As a consultant, I’m often brought in to discuss major gift strategies or capital campaigns. Soon, however, I’m asked about social media appeals, end-of-year letters, and event sponsorships. In other words, I’m asked, “How can our nonprofit organization target specific audiences using these popular and diverse forms of communication?”
No matter the mission or cause, the likelihood of one message resonating with everyone is very slim. And, the likelihood that everyone in your database is using social media or opening snail mail or attending events is also unlikely.
The right message delivered in the right way increases your chance of actually receiving a donation. The dollar level of your ask determines your message and your delivery (called “appeal” in some popular donor software programs).
4 Tips to Deliver the Best Message the Best Way
1. Are you expecting gifts of more than $2,500?
An ask at this level often requires an in-person appeal. Of course, you may start with a letter, which ends with a simple promise: We will follow up with a call. Take time to hand address this envelope for best results!
2. Do you have an immediate need?
Social media is best for raising money in a crisis or with a tight deadline. Targeted Facebook ads and direct giving websites are super affordable. Make your ask specific and relevant, not “Please give to us” but “Help Us Save the Harbor.” Don’t count on these gifts in the future.
3. Want to grow sponsorship support?
Start by asking faithful, current sponsors a few questions: Which of our benefits mean the most to you? Why do you support our organization? Apply their answers to your messaging, and then study your past event lists. Business owners, sponsors to other non-profits, and uber devotees of your mission are all potential new sponsors. (Watch my short video on sponsorship fundraising.)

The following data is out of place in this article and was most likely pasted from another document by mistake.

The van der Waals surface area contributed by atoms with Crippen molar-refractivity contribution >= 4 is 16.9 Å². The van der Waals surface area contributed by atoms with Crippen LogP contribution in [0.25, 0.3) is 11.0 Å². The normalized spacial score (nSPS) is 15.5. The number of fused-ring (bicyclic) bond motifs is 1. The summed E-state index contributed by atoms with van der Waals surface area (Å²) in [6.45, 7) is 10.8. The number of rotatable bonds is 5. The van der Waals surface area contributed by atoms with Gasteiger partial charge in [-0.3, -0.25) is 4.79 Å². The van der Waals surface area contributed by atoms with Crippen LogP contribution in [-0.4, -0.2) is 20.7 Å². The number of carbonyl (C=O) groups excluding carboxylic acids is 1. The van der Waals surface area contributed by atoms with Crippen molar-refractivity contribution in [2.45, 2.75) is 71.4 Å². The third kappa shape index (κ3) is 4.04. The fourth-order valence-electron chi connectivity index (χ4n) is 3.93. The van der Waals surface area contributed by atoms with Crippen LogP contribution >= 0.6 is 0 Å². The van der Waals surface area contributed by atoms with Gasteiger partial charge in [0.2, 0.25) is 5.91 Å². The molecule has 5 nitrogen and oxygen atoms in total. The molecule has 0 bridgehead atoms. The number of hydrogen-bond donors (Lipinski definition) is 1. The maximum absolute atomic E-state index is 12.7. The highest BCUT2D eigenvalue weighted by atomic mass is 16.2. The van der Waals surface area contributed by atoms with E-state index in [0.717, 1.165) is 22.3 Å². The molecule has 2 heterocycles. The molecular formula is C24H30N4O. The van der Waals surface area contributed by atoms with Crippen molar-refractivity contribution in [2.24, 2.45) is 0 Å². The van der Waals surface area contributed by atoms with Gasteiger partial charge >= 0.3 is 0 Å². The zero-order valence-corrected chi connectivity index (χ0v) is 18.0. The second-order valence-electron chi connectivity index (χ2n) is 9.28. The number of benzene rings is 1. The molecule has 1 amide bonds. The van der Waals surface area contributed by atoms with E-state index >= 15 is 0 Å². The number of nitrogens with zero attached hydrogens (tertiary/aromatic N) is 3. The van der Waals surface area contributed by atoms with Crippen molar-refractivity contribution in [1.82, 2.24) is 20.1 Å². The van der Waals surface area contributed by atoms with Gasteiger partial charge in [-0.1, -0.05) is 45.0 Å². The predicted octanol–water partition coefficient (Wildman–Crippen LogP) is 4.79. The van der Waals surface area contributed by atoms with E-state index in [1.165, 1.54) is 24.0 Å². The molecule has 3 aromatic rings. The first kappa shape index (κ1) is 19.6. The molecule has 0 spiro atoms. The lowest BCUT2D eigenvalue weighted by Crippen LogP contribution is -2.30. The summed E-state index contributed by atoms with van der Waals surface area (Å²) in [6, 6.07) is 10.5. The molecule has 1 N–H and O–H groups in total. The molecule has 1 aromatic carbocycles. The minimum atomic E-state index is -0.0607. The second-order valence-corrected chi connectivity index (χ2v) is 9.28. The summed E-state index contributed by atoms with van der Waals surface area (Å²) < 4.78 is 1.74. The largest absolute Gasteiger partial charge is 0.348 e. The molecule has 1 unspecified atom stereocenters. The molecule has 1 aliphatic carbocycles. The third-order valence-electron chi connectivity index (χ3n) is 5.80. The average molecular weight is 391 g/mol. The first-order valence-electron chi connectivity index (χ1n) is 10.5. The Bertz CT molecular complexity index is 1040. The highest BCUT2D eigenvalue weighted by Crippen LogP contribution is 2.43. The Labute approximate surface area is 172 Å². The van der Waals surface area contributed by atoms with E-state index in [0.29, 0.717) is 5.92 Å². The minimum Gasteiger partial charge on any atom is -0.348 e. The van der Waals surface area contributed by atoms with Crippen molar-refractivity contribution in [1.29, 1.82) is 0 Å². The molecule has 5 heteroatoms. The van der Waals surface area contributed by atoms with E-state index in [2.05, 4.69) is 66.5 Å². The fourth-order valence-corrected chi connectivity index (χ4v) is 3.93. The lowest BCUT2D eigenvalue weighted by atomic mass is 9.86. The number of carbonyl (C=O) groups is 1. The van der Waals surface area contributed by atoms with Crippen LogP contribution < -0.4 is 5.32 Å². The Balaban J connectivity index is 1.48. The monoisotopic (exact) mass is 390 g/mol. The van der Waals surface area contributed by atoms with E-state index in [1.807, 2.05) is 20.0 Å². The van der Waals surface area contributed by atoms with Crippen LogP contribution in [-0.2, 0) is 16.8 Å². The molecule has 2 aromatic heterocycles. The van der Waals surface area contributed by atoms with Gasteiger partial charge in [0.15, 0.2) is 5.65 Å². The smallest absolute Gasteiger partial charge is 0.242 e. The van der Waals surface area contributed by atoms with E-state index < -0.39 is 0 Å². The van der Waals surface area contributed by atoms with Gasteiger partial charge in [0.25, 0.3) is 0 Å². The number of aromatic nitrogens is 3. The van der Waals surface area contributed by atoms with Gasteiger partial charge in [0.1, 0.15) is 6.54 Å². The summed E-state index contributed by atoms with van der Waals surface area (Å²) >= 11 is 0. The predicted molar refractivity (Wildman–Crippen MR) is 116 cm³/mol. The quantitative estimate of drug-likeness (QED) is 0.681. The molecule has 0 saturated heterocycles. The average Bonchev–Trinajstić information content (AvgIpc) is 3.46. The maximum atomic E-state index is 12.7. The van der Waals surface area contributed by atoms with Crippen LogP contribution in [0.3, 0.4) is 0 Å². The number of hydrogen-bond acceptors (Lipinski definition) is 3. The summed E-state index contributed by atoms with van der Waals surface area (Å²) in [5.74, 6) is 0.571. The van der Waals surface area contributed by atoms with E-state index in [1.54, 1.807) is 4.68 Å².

4. Want to reconnect with past donors?
Instead of sorting alphabetically, sort instead by total giving over the past 3 to 5 years. Then, segment the names, and design an appeal based on their past involvement. For example, if a donor’s total is under $2,500, send a letter inviting them back. Highlight how their past giving made an impact, and let them know you truly miss having their support. $2,500? Be wise. You may add a handwritten note to a letter or connect via a key relationship.
Targeted Messaging Really Isn’t New…
Long before I began to fundraise, I noticed that the message of Christmas was segmented, depending on the audience!
To the unlearned shepherds on the hilltop, a loud, visible straightforward message was given: “And there were in the same country shepherds abiding in the field, keeping watch over their flock by night. And, lo, the angel of the Lord came upon them, and the glory of the Lord shone round about them….”
In other words, they didn’t have to figure out anything in this literal, loud, straightforward message delivered directly to their place of business (the hilltop).
But to the studious, far-off wise men, the call to action appealed to their intellect, to their need to understand: “… the star, which they saw in the east, went before them, till it came and stood over where the young child was. When they saw the star, they rejoiced with exceeding great joy.”
2000 years of target messaging and customized delivery!
During the New Year, take time to understand your current donors and your prospects. Then, design a message and a delivery mechanism customized to their unique communications preference and capacity to give.
As the gifts come in, document the success/weaknesses of each appeal so that in 2020, you’ll know where to devote your time and resources.
Want a professional perspective on your project? Contact Phoenicia.
Watch a sample of her work here!
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